Author: Will Rice
"Thanks for inviting me out today gents, I'm pumped to fish some new water," I said as we began pulling piles of gear out of the car not far from the banks of the Arkansas River. Working in a shop, I get a lot of invitations to fish from clients but I rarely get to take people up on their offers. When I received the email from a couple of guys I had met at a Denver Trout Unlimited member meeting a few years ago, I decided to make it happen.
With the weather in the Front Range in full-on winter mode, we decided it was probably best to hit a tailwater within ~2 hours of Denver. With parameters like that, we had our choice of options – the Blue River near Silverthorne or the South Platte River near Deckers or Cheesman Canyon, just to name a few. Based on reports from anglers who had fished the water recently, we decided to try our luck on the Arkansas River near Pueblo.
Both Jeff and Scott had fished this section of the Arkansas prior. They brought another buddy along and both he and I were in the same boat - newbs. Chad wasn’t just new to the Ark, he was new to Colorado and fairly new to fly fishing. The weather was crisp and cold with a blanket of fresh snow on the ground. We also found what I love about winter fly fishing in Colorado the most: there was not a single car in the parking lot when we arrived.
The plan was pretty simple – we were to spread out and work our way up the river toward the dam. We carried two rods each – a dry fly set up and a nymph rig. Our hope was that with the heavy cloud cover the baetis hatch would come off in full force later in the morning. As we worked our way back down, we would throw streamers. The game plan was set.
"We were talking about it,” said Jeff on the walk to the river. “Sometimes it is cool to fish with new people. You learn new stuff."
I was in total agreement - happy just to be fishing and exploring a new area that I had never visited before.
I sat for a few seconds on the bank just watching the water. It was still pretty cold and steam escaped the river’s surface. It was also calm and quiet. The clouds hung low and the air was damp. When I shifted my weight I could hear the snow crush beneath my boots. The river flow on the day we fished was right around 65 CFS and the temperature of the water bounced around 48 degrees.
Very sporadically, I would see a fish rise – but nothing consistent.
No foot prints in the snow? A good sign.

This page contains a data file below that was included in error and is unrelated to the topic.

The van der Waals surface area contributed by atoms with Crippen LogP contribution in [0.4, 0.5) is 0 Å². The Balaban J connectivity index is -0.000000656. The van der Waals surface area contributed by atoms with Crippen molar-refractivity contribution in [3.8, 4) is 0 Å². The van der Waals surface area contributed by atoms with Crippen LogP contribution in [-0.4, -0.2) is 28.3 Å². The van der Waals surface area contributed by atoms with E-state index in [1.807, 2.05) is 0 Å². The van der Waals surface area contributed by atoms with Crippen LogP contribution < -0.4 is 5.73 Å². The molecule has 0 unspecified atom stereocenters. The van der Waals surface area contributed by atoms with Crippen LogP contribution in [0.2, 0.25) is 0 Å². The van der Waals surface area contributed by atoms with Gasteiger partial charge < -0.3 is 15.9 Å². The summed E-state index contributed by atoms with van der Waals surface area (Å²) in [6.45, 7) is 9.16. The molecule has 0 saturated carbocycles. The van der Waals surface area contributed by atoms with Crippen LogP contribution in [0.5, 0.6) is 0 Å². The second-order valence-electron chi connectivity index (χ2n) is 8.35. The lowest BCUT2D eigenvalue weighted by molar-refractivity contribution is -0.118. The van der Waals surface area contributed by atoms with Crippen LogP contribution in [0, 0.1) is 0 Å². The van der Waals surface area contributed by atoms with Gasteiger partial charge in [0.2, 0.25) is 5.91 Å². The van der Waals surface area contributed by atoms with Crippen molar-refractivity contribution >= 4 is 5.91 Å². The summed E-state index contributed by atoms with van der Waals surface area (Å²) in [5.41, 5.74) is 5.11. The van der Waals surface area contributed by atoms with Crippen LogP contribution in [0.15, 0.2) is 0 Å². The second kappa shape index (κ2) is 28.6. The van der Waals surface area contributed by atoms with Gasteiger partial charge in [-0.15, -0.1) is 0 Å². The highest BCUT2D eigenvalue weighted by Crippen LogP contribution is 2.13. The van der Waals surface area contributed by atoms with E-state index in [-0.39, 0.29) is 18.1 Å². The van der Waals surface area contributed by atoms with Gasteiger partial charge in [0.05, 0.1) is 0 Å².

When I took a look at the snow on the bank, there were midges still fresh and twitching.
Small midges could be found in the snow on the bank of the river
Without seeing any consistent rises I decided to throw the nymph rig – a red San Juan Worm and Black Rojo midge. My rig drifted maybe 15 ft in the slow run before the fish took it downstream.
‘The Kiss Of Death.’ Although it feels good to catch a fish on the first cast, I’ve come to rue the occurrence as a bad omen.
Turns out the fish in this section of the river aren’t as superstitious as I am or they just really like the red worm. Both rainbows and browns were eager on the San Juan Worm. The Rojo Midge and the Tube Midge all produced results early on as well.
This rainbow ate a Copper Tube Midge
Around 11:30am the baetis started to crack off – just like clockwork. Fish started rising consistently and natural adults were easy to spot on the surface. By noon, they were piling up in slow water. We found fish moving up from slow deeper trenches into faster moving riffles that were transformed into chow lines. The hatch and surface activity would ebb and flow – one minute it would be feeding frenzy and the next… crickets.
Fishing a small dry attractor with an emerger off the back seemed to make sense at the time
I struggled for a good amount of time trying to find a bug that would work – it was harder than it should have been. I kept changing bugs, casting, and squinting trying to find my size 20 adult and size 22 emerger in the flat light. The whole time, a voice in the back of my head was telling me “switch to 6X fluorocarbon… switch to 6X fluoro...” After about 20 minutes and seven or 8 bug changes I finally heeded the internal call – and promptly hooked a fish on my first cast with the more technical tippet.
I had fish eat a High Vis Parachute Adams #20, the RS2 emerger #20 and some of the other guys had luck with Quigley’s Sparkle Dun (size #18).
This fished crushed a....
I came across Chad, the other guy who had never fished this section of the river before, and Jeff downstream working a small spill over with rising fish. Jeff was helping Chad make small adjustments to help tighten up the accuracy of his dry fly presentation. It was cool to watch two buddies work together with good results.
“How’d you guys do down here,” I asked.
“Good,” said Chad, he seemed pretty excited. Chad had moved recently from Illinois to Denver. “Hooked a bunch of fish. Brought in a couple of rainbows... a few browns.”
“Nice,” I said. I hadn’t hooked a brown all day myself.
We continued to head back downstream, I threw streamers will sub par results.
As we approached the car Chad still seemed pretty jazzed on the day even though the rising fish had dissipated and the pace of the fishing had slowed.
"This is pretty sick guys. I had no idea you could have this kind of dry fly fishing in the winter,” said Chad as we made our way back to the car. “I mean... if I was still in Chicago... I'd just be pissed. I'd know it was going to be cold for months - with nothing to do. We get to do this? The ski season is just getting started? We can still hunt? How cool is this?"
And again, I was in total in agreement.
Sometime you get to learn new things on the water that help your fishing. Other times you pick up new ideas where or how to fish. Sometimes you are just reminded of the very simple reasons of why you fish.